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Making Stopped Dados

Simple tools and patience are the keys to good-fitting stopped dados.
Click image to enlarge

One cut from perfection

Text, photos and video by Tom Hintz

Revised - 3-17-2010

   Dados are a favorite joinery method of woodworkers because they are very strong, easy to make with common tools, and can be used in a wide range of applications. When trim molding or a face frame is not used, a stopped dado is often the choice to conceal the groove at the visible edge of the project.

   A stopped dado is nothing more than a regular dado that ends before reaching the front edge of the piece. A notch is cut in the front edge of the shelf so it fits flush with the front edge of a cabinet, giving the visual impression of a butt joint.

   Cutting this notch accurately is critical to how the joint looks when assembled. Small errors produce gaps between the shelf and sides that can reduce the appearance of an otherwise well made piece.

   For our purposes here we assume the dados are sized and located correctly. If you need more information on making dado joints, see the resources at the end of this article.

The Groove   

You can make stopped dados with a stacked dado set in the table saw or a flat-bottomed bit at the router table. The table saw makes this process harder because of the "ramp" it leaves (left) at the stopped end of the dado. the router leaves far less wood to be removed making it easy (even for me) to clean it out with a simple chisel. (right)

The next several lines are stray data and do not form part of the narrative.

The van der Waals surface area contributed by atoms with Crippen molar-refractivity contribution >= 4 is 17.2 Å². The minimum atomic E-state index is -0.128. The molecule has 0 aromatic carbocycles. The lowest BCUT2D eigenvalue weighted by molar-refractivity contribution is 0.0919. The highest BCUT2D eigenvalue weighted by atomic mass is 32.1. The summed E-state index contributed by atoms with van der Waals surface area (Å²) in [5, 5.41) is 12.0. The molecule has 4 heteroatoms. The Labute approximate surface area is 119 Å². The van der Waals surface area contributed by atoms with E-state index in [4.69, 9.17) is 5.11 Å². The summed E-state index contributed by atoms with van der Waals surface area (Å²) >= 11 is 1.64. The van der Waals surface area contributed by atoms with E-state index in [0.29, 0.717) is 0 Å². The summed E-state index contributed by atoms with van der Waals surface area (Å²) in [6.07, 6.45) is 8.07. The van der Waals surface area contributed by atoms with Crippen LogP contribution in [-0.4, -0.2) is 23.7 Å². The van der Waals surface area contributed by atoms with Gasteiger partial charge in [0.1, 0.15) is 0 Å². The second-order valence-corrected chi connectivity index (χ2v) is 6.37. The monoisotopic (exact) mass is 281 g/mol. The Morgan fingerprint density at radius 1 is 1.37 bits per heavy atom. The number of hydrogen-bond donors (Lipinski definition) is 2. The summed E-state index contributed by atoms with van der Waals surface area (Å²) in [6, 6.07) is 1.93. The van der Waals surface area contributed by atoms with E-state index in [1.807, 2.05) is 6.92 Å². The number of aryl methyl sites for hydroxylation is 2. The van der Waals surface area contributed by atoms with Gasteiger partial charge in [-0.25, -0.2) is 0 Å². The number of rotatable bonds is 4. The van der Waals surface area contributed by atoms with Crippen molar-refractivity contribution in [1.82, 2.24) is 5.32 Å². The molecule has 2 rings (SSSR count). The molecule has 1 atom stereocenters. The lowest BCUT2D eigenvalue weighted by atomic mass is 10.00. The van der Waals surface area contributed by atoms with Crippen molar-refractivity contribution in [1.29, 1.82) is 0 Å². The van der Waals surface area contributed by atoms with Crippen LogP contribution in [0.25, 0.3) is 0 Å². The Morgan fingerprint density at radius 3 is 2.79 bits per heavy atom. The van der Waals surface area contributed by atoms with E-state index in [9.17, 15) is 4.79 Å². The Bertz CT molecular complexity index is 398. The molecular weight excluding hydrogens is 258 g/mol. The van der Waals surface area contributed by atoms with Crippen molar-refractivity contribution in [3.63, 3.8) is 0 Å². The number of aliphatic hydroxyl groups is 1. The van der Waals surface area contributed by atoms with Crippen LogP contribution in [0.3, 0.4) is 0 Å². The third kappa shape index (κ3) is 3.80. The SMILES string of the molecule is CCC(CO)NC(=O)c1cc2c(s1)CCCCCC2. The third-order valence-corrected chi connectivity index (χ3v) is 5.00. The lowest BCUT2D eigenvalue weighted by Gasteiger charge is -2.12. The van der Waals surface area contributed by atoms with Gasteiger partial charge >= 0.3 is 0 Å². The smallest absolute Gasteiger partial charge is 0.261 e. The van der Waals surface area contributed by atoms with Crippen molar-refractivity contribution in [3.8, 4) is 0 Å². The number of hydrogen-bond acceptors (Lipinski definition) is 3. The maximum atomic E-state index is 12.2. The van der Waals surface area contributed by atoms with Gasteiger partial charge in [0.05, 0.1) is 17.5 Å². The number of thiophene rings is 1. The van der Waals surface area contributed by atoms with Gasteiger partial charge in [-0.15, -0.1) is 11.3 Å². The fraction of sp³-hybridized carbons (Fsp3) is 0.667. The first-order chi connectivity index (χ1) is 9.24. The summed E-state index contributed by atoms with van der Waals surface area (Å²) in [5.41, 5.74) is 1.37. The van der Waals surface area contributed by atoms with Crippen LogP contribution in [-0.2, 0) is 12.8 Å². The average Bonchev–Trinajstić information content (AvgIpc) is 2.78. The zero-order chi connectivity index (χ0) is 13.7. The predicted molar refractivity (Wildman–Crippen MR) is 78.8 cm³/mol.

Click images to enlarge

A stopped dado groove is cut with the same tools and procedures used for through dados, except the groove is terminated before reaching the visible edge of the side piece. I like to end stopped dados about 1-inch from the front edge, as this seems to provide enough surface area at the notch for glue to be effective in helping hold the joint closed. There is also enough material remaining to reduce chipping of the shelf while cutting the notch.

   When a stopped dado is cut on the table saw, the radius of the blade leaves a "ramp" that has to be made flat and square. A sharp chisel and a little patience takes care of this task. If a router is used to cut the dado you can square the rounded end of the dado with a chisel, leave the dado alone and round the edges on the shelf to fit, or simply cut the notch far enough back to fit in the straight portion of the dado. I favor cutting the notch back as there is sufficient glue surface over the rest of the joint to more than compensate for this small, hidden gap left by the radius of the router bit.

The Notch

   Forming the notch at the front of the shelf should be a simple task, but this is where the majority of stopped dado fit problems originate. More often than not, these problems come from making the cut in the wrong place even though the layout lines were correct.   

With the piece set flush with the end of the wood or at your layout stop mark, (left) draw a line showing the end of the notch over the end of the stopped dado.
Then, with the piece seated in the dado, draw a line along its side at the top of the dado it fits into. (right) It is important to remember that this line is ABOVE the wood the piece sets into so this line must remain after the notch is cut out.
Click images to enlarge